The “decision to suspend the dividend was taken by the board,” Hayward told the U.K. Energy and Climate Committee in London. It was “taken in the interest of preserving the financial strength of BP and in the interests of shareholders.”
Committee Chairman Tim Yeo asked whether President Barack Obama’s administration had pressured the company to cut payment to shareholders in favor of compensating victims of the spill. The disaster became an issue in U.S.-British relations as Obama demanded the U.K.’s biggest energy producer set aside $20 billion in a fund to compensate victims and pay for cleanup.
“I’d like to explore whether BP feels there is a degree of political risk to operating in the U.S. at present,” Yeo said in a telephone interview yesterday. “There was a bit of a witch hunt taking place against BP, and that’s something which was a legitimate matter of concern for the U.K.”
Today’s hearing is likely to be Hayward’s last public appearance before he steps down at the end of the month to be replaced by Bob Dudley, an American.
The hearing comes as BP seeks approval to drill a well off the coast of Scotland almost as deep as the one in the Gulf that caused the worst leak in U.S. history. Hayward said no final decision has been taken on the well and drilling won’t start until next year. The well is set to be drilled near the Shetland Islands 1,950 meters under water (6,400 feet).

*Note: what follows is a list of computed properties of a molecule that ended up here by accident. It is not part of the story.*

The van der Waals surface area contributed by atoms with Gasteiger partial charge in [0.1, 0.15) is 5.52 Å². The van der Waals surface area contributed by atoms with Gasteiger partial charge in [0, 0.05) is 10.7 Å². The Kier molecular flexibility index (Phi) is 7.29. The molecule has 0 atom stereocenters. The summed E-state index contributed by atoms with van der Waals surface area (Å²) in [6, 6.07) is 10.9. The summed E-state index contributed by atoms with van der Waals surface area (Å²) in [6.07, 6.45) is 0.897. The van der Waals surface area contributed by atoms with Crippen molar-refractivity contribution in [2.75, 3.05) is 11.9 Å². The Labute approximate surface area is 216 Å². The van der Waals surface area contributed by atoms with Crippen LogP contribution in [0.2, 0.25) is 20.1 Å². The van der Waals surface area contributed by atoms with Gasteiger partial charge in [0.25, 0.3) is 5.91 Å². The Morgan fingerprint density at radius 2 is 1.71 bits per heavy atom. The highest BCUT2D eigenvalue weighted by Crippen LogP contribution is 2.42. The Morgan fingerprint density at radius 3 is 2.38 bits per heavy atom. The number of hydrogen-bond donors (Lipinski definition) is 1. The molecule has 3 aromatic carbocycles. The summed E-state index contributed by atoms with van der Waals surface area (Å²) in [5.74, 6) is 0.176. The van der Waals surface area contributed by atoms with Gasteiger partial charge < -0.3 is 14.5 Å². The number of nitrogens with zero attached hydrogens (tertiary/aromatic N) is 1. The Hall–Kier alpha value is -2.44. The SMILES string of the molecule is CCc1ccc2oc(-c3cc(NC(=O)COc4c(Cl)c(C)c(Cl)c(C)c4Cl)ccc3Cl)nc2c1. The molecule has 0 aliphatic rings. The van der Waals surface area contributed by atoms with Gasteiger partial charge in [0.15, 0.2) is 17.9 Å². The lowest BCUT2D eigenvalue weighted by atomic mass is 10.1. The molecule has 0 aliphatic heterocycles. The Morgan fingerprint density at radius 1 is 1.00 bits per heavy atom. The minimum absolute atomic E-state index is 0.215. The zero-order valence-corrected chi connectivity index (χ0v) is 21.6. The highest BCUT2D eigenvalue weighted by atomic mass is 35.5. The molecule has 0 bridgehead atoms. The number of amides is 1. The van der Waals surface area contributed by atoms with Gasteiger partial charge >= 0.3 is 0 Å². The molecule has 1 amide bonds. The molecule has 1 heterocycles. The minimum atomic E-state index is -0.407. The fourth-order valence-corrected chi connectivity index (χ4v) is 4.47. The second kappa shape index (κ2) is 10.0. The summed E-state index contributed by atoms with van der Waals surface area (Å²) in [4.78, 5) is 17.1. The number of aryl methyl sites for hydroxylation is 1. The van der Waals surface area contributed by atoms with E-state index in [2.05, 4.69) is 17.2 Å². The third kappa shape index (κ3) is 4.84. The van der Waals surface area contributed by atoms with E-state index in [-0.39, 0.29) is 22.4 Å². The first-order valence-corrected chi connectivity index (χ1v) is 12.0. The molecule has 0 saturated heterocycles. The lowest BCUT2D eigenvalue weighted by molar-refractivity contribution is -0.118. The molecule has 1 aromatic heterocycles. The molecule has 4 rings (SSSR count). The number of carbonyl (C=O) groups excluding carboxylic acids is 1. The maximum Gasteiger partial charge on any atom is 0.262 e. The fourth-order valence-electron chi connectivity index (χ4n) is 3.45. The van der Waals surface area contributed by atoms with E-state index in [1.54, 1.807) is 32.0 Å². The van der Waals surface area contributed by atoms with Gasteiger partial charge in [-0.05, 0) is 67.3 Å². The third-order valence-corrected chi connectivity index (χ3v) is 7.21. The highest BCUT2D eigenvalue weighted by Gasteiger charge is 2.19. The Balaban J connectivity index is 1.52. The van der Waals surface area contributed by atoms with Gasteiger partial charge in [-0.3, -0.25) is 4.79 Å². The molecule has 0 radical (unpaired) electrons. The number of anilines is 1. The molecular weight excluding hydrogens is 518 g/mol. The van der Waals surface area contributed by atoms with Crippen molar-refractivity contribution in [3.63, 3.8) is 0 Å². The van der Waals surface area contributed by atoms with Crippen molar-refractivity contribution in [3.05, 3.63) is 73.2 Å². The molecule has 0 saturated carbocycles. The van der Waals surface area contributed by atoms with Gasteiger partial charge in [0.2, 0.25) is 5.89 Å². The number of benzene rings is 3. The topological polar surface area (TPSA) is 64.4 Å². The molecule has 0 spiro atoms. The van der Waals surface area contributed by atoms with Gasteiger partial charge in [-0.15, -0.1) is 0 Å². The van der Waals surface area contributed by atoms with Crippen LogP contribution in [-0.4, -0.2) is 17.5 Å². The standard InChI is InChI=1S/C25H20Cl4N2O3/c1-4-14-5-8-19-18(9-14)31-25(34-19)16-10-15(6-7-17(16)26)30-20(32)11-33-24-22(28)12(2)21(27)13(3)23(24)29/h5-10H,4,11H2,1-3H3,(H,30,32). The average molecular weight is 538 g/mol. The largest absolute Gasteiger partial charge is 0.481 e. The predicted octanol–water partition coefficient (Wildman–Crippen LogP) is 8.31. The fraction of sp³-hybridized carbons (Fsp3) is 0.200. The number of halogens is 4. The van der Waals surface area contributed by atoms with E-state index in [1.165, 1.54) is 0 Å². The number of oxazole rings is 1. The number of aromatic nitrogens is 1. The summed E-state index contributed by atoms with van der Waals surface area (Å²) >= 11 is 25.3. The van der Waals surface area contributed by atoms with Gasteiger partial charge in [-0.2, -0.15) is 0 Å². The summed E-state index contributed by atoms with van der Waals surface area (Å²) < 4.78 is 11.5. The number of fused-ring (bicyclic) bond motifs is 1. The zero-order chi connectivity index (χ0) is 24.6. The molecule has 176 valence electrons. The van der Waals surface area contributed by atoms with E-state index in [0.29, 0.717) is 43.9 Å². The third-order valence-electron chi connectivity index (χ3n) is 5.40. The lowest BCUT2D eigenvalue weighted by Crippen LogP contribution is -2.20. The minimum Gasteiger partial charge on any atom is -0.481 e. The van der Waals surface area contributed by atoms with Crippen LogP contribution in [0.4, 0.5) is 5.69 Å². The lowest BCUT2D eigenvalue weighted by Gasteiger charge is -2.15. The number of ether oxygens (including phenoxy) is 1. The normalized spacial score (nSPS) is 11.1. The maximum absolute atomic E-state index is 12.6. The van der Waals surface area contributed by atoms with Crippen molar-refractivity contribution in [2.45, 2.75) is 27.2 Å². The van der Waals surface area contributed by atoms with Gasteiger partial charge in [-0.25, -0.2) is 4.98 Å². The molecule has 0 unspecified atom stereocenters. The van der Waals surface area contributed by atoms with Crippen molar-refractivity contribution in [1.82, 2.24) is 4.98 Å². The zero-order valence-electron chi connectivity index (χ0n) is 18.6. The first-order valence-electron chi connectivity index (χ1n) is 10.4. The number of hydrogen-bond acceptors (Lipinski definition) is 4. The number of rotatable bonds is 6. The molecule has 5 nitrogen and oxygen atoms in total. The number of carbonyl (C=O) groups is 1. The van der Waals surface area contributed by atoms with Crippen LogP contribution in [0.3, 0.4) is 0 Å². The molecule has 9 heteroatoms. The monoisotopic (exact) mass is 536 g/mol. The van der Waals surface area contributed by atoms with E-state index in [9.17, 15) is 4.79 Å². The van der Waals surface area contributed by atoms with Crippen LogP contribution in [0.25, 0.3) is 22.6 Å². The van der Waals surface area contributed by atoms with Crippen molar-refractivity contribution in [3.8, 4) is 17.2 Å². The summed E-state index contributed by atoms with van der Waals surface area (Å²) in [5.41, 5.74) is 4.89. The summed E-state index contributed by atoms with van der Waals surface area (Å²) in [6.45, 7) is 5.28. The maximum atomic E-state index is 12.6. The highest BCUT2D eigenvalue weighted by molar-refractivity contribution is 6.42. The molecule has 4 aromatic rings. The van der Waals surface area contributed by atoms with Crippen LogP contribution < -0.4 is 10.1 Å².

Four out of BP’s five North Sea installations last year failed to comply with emergency regulations in the case of a spill, the Financial Times reported today, citing inspection records obtained under the U.K. Freedom of Information Act.
Hayward said today there’s no “fundamental weakness” in the company’s North Sea operations.
BP shares fell 2.7 percent to close at 404.1 pence in London today. The company has lost 38 percent of its market value since the April 20 disaster in the Gulf of Mexico.
While the parliamentary committee isn’t responsible for approving drilling plans, Yeo said yesterday the government doesn’t need to stop U.K. deepwater exploration.
“I don’t think there’s any need for a moratorium at this stage,” Yeo said. “At a time when Britain is moving into a situation of heavy dependence on imported oil and gas, it’s very desirable that we should exploit the reserves in our waters.”
London-based BP last week published a report on the causes of the leak after an investigation led by Bly. The company said that both BP managers and other companies made mistakes that led to the explosion on the Deepwater Horizon rig that killed 11 people and started the leak.
The blame for many of the mistakes rests primarily with rig owner Transocean Ltd., Halliburton Co., which cemented the well, and Weatherford International Ltd., which provided valves for the well, according to the 234-page report released Sept. 8 after a probe by more than 50 BP engineers, geologists and hired investigators.
“Clearly there were serious human errors in the case of the Deepwater Horizon, and their equipment failures,” Yeo said. “We need to examine those to see whether procedures need to be changed. In light of the Bly report, there will be some lessons we want to learn.”